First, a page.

Four years down and starting to see the results. I get a lot of compliments from people on the progress. Here is what I did during the year:
- I stripped all the paint on the 2nd story of the front of the house and the 3rd story dormer. I ended up sitting on the hot black asphalt roof for about a month during the hottest point of the summer, when the temps were in the 90s. I contorted myself into tiny areas under the dormer overhang, using an 1100 degree heat gun, trying to get all the paint off of everything. I got burns from touching the asphalt roof and burns from bumping the heat gun while trying to hold it in one hand and a scraper in the other and not slide off the roof without being able to hold on to anything due to the lack of a third hand. I also stripped the entire North side of the house down to bare wood in about a month, which I'm pretty sure is a world record. I can't say enough for scaffolding and the Paint Shaver Pro. I've had several people come over to ask how I did it and given enough demonstrations of the Paint Shaver that I think I should be an official salesperson at this point.
- All broken clapboard was replaced carefully. All holes, rotted edges, and the like were repaired using Abatron wood Restoration kit (another excellent product I'd recommend). All bare wood was sanded with 80 grit sandpaper. I then washed everything with TSP and a big deck/siding scrub brush and rinsed it clean. I then waited until the wood had less than 15% moisture content (using a moisture meter) before applying Sherwin Williams oil based primer.
- I removed all the gutters from the front of the house. Although I intend to ultimately install copper gutters when I win the lottery, for now I am going to clean and paint the aluminum gutters. I had to replace the entire fascia board along the front of the 2nd story. It was rotted along the top. The rafter tails were not cut at the right angle or cut evenly. So most needed to be re-cut so that the new fascia board would fit flush along the front.
- When winter arrived and I was forced to give up exterior projects, I decided to finally finish the front door project. I put up a sheet of plywood as a temporary front door, took my extremely heavy front door down for what was hopefully the last time, put it on sawhorses and decided I wasn't returning to work until it was completed. After about 5 days of bending over this thing, sanding, staining, sanding, cleaning, varnishing, sanding, varnishing, sanding, etc, I decided it was "good enough." I cleaned 100 yrs of gunk off the brass and was amazed at how shiny it became. I took off the masking tape that had been covering the windows for almost 2 years and rehung it. There is still some junk in the final coat of spar varnish but I wanted to let it completely cure/shrink before doing a final sand and buff on it.
- I continued with the floor leveling project but ran into more problems and put it off until later.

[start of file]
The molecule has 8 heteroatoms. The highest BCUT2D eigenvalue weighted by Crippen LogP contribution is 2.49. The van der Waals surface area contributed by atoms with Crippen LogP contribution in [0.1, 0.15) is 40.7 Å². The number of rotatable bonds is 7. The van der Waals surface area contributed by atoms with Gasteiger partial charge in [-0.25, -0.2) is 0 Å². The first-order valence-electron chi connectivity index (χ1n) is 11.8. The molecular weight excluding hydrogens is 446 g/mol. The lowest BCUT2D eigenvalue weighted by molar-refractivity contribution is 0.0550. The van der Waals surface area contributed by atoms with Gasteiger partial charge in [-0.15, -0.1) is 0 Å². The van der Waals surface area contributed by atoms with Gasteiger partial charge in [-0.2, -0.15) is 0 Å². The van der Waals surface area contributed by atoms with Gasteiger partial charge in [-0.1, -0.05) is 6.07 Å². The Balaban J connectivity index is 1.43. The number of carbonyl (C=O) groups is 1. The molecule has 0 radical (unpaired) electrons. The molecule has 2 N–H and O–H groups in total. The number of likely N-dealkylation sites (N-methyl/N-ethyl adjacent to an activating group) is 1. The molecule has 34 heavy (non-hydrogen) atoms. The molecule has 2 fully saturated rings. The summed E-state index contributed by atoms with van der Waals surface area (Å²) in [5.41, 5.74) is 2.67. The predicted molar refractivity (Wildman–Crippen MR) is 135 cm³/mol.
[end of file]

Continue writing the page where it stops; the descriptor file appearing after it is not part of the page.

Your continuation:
- I purchased an old porch light from an architectural salvage store, stripped it, and removed the old, broken, yellow glass. I repainted the metal frame black and purchased some really cool green stained glass, had it custom cut to fit. I still have to purchase a brass holder for it, the piece that actually attaches to the porch ceiling and holds the light bulb.
- One of my awesome neighbors gave me his original cast iron, 100 year old mailbox. I had previously intended to install a vertical mail slot next to the door. But this is a pretty cool mailbox and is probably the same as the one my house originally would have had. So I began stripping it. I'll repaint it and install it next to the door.
- I've also done a lot of salvage this year. I drove to an Architectural Salvage store in Columbus and picked up a beautiful quarter sawn oak banister, balusters, and newel post out of a 1910s house, with original stained finish in amazing condition that I will be installing on my staircase which was originally enclosed by two walls and had no newel or anything. Also, my neighbor has 3 gorgeous waterfront houses from the late 1800s that are being demolished for new condos. I purchased some salvage from him and they are all 99% original (one even has the original built in kitchen cabinets)! So far I have taken a beautiful claw foot tub, nice wood paneling that goes along the staircase - under the balusters, an amazing arts and crafts style Coffered (boxed beam) ceiling that will be going in my Dining room. Some extra clapboards and interior and exterior trim because you can never have enough of that, an awesome original balcony door and original storm door. Some built in cabinets with original brass butterfly hinges and latch, an amazing original garage with huge carriage doors (yes I'm taking the entire garage), an absolutely amazing original stained oak huge room divider with columns for between the living room and dining room, I'll be taking crown molding for my living room (which never had any), original laundry chute door, porch flooring and porch ceiling v-groove board which I need for repairs on mine, and a bunch of other misc items. I'm going to add a new section on my blog for architectural treasures and put pictures of all these items.
Don't know if you remember, but we chatted via email a few months ago when the city was being so stupid. Glad to see a new post or two and the progress. Keep doing what you're doing. It's impressive. I am trying with my 1989 house and many Victorian and Edwardian country pieces of furniture to renovate and restore. Love saving old historic things and bringing them back. Great job. - Dena M.ReplyDelete
Yes I remember you Dena :). The thing with the city is still ongoing. I have still continued to make a lot of progress on the house and my story will be featured in the upcoming issue of Old House Journal soon. Thanks for your continued support. Good luck with your furniture. I hope to one day have a house full of Craftsman styled antique furniture.ReplyDelete